Tasmania’s Not So Wild West Coast

When the wind is strong, the seas along Tasmania’s west coast are rough and tempestuous. However, for us, the weather has been idyllic with only gentle breezes and lots of sunshine.

Yesterday, we travelled from Stanley to Arthutr River and return but first, we took some time to explore the little town of Stanley. It only has a few streets that mainly follow the line of the waterfront. There are many cute timber houses that give the town an air of history. Among them is this house in which previous Prime Minister Joseph Lyons was born. It is a lot more humble than the house in which he lived at Devonport that we saw the other day

For the first part of the day, we drove across gently rolling countryside with large herds of cattle. Some were beet cattle but many were the ‘udder ones’. This is very much dairy country,

Along the cost, we stopped at a number of little bays and headlands., These were reached on good quality dirt roads  that ran off the main road without any difficulty. Our first stop was at Marrawah’s Green Point Beach. It has a long beach of white sand and looks spectacular, probably because so few people get there to disturb it. Marrawah is the furthest town from Hobart, the state’s capital and very remote (at least by road).

A little further on, we found Lighthouse Beach with its attractive rocky outcrops.

The lighthouse was at Bluff Hill Point, a little way along the highway. You can take the sign many ways but I hope the bees can read that they should stay away from the lighthouse structure.

The first lighthouse at Low Head was established in 1833; the second to be lit in Tasmania. It was 15.3 metres high and the light consisted of a large number of metal surfaces each with its own oil lamp. A clockwork mechanism was used to rotate the light. By 1888 the original tower had fallen into disrepair and this current tower 21 metres high was constructed of brick.  In 1916 a kerosene mantle burner was installed and the character of the light was altered from single flashing to triple flashing.  In 1941, electric power was extended to the station and the lighthouse apparatus was converted to an electric lamp in place of the kerosene mantle burner. An electric motor was installed to rotate the lens in place of the weight-driven clockwork mechanism. Today the lighthouse continues to project its 3-flash signal every 30 seconds up to 43 kilometres out to sea. 

The nondesript town of Arthur River is situated at the mouth of the river of the same name. It is a town known for its fishing and, when the winds are up (which they are most of the time), for its huge waves and icy isolation. Today was very different. The major attractions around the town include walks along the coastline, important Aboriginal carvings at Mt Cameron West and Sundown Point, and cruises along the beautiful reaches of the Arthur River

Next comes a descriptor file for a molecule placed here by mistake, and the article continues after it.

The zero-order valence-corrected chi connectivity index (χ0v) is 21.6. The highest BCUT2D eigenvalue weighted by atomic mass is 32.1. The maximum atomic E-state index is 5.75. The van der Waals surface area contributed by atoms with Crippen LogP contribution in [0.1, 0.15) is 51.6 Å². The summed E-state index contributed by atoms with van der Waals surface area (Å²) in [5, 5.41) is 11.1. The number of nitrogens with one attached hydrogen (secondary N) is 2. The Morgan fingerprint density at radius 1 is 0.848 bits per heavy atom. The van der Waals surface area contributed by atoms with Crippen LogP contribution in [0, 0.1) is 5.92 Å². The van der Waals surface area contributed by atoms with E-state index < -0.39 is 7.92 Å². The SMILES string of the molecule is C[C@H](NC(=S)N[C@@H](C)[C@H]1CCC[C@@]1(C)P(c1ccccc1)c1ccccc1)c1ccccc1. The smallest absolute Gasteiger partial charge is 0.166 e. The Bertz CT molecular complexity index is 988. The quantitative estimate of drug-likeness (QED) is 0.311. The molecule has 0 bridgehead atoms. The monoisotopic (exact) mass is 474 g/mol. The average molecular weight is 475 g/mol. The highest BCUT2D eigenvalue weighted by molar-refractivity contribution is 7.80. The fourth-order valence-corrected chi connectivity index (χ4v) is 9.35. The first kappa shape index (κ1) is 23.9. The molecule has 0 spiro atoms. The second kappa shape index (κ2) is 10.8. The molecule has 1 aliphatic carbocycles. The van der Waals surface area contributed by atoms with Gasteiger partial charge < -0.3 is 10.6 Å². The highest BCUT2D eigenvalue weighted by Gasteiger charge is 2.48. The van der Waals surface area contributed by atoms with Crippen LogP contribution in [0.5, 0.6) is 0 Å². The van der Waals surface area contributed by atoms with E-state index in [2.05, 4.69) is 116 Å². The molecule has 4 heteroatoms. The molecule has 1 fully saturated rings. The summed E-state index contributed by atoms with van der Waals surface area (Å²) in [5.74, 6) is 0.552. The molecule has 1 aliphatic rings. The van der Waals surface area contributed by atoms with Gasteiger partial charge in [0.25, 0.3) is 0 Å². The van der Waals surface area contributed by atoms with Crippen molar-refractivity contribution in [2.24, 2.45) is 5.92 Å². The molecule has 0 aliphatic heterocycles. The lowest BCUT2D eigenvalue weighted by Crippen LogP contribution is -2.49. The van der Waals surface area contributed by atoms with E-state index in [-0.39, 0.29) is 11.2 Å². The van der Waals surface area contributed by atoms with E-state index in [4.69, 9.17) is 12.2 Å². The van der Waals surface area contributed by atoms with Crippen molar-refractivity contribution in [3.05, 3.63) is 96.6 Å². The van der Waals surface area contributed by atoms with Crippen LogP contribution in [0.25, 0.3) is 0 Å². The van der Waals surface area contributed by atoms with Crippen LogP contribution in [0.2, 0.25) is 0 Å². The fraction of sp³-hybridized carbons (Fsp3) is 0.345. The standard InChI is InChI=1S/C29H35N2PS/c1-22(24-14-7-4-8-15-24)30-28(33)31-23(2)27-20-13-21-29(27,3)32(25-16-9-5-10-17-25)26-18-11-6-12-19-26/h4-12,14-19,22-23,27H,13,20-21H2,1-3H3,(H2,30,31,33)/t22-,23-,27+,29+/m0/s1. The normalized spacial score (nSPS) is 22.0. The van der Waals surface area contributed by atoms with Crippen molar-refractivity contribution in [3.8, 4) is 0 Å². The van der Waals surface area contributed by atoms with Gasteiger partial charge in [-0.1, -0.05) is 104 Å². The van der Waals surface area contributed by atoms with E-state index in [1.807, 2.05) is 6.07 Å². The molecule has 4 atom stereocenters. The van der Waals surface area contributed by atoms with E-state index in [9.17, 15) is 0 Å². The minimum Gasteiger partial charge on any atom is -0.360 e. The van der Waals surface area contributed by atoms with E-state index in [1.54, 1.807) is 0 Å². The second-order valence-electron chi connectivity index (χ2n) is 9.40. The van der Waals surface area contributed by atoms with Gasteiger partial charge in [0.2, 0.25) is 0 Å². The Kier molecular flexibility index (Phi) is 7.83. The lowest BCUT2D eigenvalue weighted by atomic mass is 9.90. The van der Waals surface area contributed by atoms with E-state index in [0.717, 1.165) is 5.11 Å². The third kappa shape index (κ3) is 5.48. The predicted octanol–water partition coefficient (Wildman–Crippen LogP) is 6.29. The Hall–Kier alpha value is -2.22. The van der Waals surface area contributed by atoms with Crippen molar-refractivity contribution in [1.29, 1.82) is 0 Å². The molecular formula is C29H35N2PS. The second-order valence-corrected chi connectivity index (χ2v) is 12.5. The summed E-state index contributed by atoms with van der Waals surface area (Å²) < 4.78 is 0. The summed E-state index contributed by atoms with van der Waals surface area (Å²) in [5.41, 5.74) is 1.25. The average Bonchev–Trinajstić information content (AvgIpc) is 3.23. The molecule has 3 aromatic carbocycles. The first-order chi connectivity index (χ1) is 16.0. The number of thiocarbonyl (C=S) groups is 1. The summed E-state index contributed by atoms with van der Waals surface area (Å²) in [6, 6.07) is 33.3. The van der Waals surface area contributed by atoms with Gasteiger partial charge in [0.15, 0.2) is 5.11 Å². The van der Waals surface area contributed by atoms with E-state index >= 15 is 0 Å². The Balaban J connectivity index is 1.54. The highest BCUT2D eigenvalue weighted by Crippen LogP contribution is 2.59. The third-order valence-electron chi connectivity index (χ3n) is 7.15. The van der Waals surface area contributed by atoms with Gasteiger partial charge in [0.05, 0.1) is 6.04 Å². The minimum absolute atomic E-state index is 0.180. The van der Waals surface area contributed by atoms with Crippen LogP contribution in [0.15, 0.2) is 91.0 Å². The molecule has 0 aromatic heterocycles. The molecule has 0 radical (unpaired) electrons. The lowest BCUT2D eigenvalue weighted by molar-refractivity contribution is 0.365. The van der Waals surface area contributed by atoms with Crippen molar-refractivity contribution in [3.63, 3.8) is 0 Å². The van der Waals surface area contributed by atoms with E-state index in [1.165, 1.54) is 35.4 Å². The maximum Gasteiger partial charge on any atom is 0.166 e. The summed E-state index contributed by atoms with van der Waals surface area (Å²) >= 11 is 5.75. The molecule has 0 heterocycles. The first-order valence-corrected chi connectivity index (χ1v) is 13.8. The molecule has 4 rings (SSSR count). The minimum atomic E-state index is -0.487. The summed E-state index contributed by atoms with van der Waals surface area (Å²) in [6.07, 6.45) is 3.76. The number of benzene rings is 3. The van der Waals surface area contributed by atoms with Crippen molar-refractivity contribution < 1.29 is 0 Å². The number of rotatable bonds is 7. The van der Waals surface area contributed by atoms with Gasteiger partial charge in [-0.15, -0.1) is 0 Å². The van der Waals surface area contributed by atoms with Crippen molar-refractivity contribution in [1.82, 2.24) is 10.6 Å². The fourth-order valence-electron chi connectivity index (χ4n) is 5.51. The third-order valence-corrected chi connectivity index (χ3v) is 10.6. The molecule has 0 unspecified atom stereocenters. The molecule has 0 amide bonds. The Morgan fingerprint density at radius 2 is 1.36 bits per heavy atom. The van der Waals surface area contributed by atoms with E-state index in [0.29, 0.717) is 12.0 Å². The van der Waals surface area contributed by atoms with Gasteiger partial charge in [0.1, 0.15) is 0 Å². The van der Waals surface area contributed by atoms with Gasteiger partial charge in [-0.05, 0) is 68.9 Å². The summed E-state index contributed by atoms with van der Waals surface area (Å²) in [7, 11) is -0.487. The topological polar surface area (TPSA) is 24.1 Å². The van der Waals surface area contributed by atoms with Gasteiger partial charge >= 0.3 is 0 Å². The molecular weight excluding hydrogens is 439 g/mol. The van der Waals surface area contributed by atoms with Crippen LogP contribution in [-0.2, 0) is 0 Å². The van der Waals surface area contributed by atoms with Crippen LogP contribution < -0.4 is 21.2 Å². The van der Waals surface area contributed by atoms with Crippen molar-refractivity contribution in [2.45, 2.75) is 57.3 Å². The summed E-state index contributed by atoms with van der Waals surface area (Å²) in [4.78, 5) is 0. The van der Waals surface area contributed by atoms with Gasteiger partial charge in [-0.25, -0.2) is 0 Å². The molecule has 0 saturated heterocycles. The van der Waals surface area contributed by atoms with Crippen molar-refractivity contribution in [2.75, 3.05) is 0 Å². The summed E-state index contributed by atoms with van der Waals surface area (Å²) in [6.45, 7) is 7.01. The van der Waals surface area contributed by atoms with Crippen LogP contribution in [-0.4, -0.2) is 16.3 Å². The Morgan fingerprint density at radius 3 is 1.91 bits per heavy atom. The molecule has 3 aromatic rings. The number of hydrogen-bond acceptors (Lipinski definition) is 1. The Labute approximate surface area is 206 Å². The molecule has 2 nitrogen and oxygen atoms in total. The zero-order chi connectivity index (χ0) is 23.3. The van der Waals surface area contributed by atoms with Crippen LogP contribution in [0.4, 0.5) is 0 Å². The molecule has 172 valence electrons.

We found a picnic shelter behind the river entrance and ate with the company of another group of travellers who also came from Victoria. There was store in the town but it looked to only be as large as a couple of shipping containers. 

Near Arthur River is an area known as ‘The Edge of the World’. Perhaps it is. It’s further south than Africa, so the winds would be able to circumnavigate the globe all the way east from Cape Horn.

We continued south to Nelson Bay and then further south to Couta Rocks.

At Couta Rocks, just near Lobster Rocks, was a road junction and the  start of the Tarkine Drive. We followed this for part of its route to return to Stanley. It took us though a variety of forest types. Some were tall eucalypt trees which would have made excellent light poles. Then there was also the typical Myrtle Beech forests of this area.

We stopped at the Sumac Lookout that gave us a good view of the surrounding area and then crossed the high single-lane Kununna Bridge over the Arthur River to head north to Smithton and then back to Stanley.

On our first night in Stanley, we had dinner in the seafood restaurant run by the Hursey Family who also have a fishing boat at the wharf. We had a delicious fishermans basket and an equally delicious plate of scallops. Last night, we found a way into the local pub through the bar and passageway to avoid steps and enjoyed a curry scallop pie. The seafood in this area is superb.

3 thoughts on “Tasmania’s Not So Wild West Coast

  1. Hi Bruce and Jill, As a Taswegian, I am with you as you visit many familiar places on the Coast and enjoying your commentary. As a toddler I lived at Marrawah and recall the beach, but other than snakes and leeches (on the dairy farm) remember little more. Keep traveling safely and enjoy the experience! John S

  2. Scenery delightful. Did you have to scramble over a lot of uneven surfaces together your photos Bruce or is the art on the lens you use? I wouldn’t have minded joining you for those delicious sounding seafood meals.

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